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Smart sensor applications in manufacturing

How smart is your factory? Industry 4.0 and the digital transformation process will revolutionize the future of manufacturing. By making decisions based on the meaningful use of real-time data collection from various machines, the manufacturing process can be more efficient, suffer less downtime and ultimately add more profits to the bottom line. Smart sensors are the key element in making your factories smart. IoT will augment the use of sensors whose function is to convert parameters of physical science such as temperature, pressure, force, gravity, flow, etc., into electrical signals. According to BCC Research, by 2023 the sensor market will reach $283.4 billion while IoT sensors will be $48 billion.

Traditionally, machines on the shop floor require manual labor to do checkups and routine maintenance. When a machine breaks down, the maintenance crew will respond to the crisis which can be disruptive and costly. Increasingly, manufacturing equipment or machines are networked and monitored. Initially, machines are connected to multiple sensor devices which monitor the operation of the machine 24/7. Real-time data will be communicated to the control center, and the software in the control center or operations room will process the data with human operators watching the display. When something goes wrong, the display may change color and sound an alarm.

Smart sensors will take this to the next level. By relying on real-time data collection and analytics, a smart, connected factory will reap the benefits of automation and flexibility unthinkable before. Figure 1 shows an illustration of a typical design of a smart factory using smart sensors.

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Figure 1: Configuration of a smart, connected factory

 

  1. New factory equipment comes with embedded smart sensors to monitor the operational parameters of that equipment. If it is motor driven, for example, the equipment will generate a certain amount of heat which is perfectly normal. A temperature profile is developed based on the specification. The smart sensors can detect the temperature, and when it exceeds the profile, it will send data to the control center. Note that temperature is only one example parameter used in this case. It can be flow control, vibration, and many others.
  2. Smart sensors come with built-in ASIC processors and memory, capable of measuring and performing calculations to provide useful analytics. As discussed in section 1 above, the sensors will only send warning data if it exceeds the allowed temperature. In another application, it might be a smart sensor monitoring the thermostat. The control center or server does not need to receive the reading of the thermostat every second, only when it exceeds the preprogrammed temperature. This is called “meaningful use” basis for analytics or calculations.
  3. Communication is key to building a smart factory. This can be done either hardwired or wirelessly using Wi-Fi or other wireless protocols. When a cloud connection is used, it will allow the data to be shared by remote sites as well as managers or operators with wireless handheld devices or mobile phones.
  4. The concept of the control center is changing. In the past, there was typically a process control room monitoring equipment in a factory or a chemical plant. Nowadays, the monitoring, communication, and control are all done automatically by machines. On a need-to-know basis, the manager or operator will only be disturbed if a warning signal is sent. The “control room” can be a server sitting in a computer room rack. A cell phone, in effect, is your control room. Many smart tasks can be done automatically. For example, when a factory machine temperature is gradually rising, it is an indication of a potential problem. This can be caused by many things including the gradual wearing out of ball bearings in the machine. When the temperature exceeds its pre-determined profile, the smart sensor will send a message to the “control room” which will automatically schedule the maintenance crew to do a routine check-up and repair. Rather than waiting for an actual failure before acting, this preventive maintenance can save significant costs over the year.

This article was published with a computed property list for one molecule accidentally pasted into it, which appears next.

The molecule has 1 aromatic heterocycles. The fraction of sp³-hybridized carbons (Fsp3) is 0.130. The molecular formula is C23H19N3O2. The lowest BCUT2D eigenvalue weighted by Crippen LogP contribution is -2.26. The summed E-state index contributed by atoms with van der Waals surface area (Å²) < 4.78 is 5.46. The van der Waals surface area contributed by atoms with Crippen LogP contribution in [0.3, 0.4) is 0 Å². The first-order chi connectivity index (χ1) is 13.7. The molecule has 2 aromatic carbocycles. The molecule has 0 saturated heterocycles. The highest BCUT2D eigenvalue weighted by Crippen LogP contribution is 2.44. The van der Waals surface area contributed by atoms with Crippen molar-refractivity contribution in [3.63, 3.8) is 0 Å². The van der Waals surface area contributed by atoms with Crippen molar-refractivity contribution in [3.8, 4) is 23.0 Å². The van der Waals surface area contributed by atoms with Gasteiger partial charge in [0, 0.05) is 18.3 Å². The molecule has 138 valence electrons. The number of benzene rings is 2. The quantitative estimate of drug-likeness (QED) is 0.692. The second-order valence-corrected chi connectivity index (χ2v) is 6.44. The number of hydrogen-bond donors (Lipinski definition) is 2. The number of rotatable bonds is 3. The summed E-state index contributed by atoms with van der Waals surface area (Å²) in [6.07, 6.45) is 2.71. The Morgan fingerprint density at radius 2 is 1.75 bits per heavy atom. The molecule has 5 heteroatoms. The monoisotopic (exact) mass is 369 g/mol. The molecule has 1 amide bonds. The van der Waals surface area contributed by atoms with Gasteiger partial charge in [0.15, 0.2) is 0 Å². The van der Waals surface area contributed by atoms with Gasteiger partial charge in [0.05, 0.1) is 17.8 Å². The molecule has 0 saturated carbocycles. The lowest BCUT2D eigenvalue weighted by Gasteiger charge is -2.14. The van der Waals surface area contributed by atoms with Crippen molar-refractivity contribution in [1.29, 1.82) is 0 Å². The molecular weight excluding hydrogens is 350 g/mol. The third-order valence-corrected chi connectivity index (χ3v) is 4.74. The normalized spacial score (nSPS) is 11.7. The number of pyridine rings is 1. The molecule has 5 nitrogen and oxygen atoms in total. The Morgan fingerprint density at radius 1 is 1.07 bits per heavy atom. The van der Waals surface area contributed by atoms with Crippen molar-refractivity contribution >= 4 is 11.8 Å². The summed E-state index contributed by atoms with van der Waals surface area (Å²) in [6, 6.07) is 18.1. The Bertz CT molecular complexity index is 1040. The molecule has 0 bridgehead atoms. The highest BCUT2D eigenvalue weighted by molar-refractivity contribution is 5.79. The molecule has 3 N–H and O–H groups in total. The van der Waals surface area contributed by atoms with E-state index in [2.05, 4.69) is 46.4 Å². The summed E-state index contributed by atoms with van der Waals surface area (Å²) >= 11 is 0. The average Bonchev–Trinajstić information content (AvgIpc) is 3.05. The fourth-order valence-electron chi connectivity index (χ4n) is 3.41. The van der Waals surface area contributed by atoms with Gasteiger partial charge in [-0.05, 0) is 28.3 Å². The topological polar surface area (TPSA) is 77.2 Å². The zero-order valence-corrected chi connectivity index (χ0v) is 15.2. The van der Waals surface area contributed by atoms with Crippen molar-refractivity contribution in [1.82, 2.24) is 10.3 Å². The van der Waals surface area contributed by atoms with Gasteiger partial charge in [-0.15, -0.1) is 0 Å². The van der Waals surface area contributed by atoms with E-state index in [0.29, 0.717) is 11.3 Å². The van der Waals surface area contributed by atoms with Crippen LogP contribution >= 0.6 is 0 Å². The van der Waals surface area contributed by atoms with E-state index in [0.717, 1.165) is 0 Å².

Unless you are building a new smart factory from the ground up, many factories are using old machines, and it can be costly to modify them by adding sensors and a new network system. But new solutions are available to solve this problem. Companies provide sensing device connecting to thermal couples allowing digital signals to be sent via a wireless hub. Soon the wireless function will be built-in.  Figure 2 is a sample of a sensing device with built-in LoRaWAN, low power wireless area network. It is expected more integration will occur in the future.

The concept of Industry 4.0 will remain unchanged for a long time. The above is just one illustration of what some smart factories are doing, though different factories will require different sensors to do the monitoring. More smart sensors are expected to come to market, and wireless communication will continue to provide the needed connection to those sensors and diagnostic and other connected equipment. The application of smart sensors in manufacturing is extensive and is becoming more so every day. Some of the many monitored parameters include motion, acceleration,  air quality, color, current, flow force, gyroscopes image, pressure, fluid level, photoelectric, proximity, pressure, humidity, strain, and more. We are, indeed, witnessing a revolution in smart manufacturing thanks to smart sensors.

smart sensors
Figure 2: TE is sampling sensing device with built-in LoRaWAN to provide built-in wireless capability.

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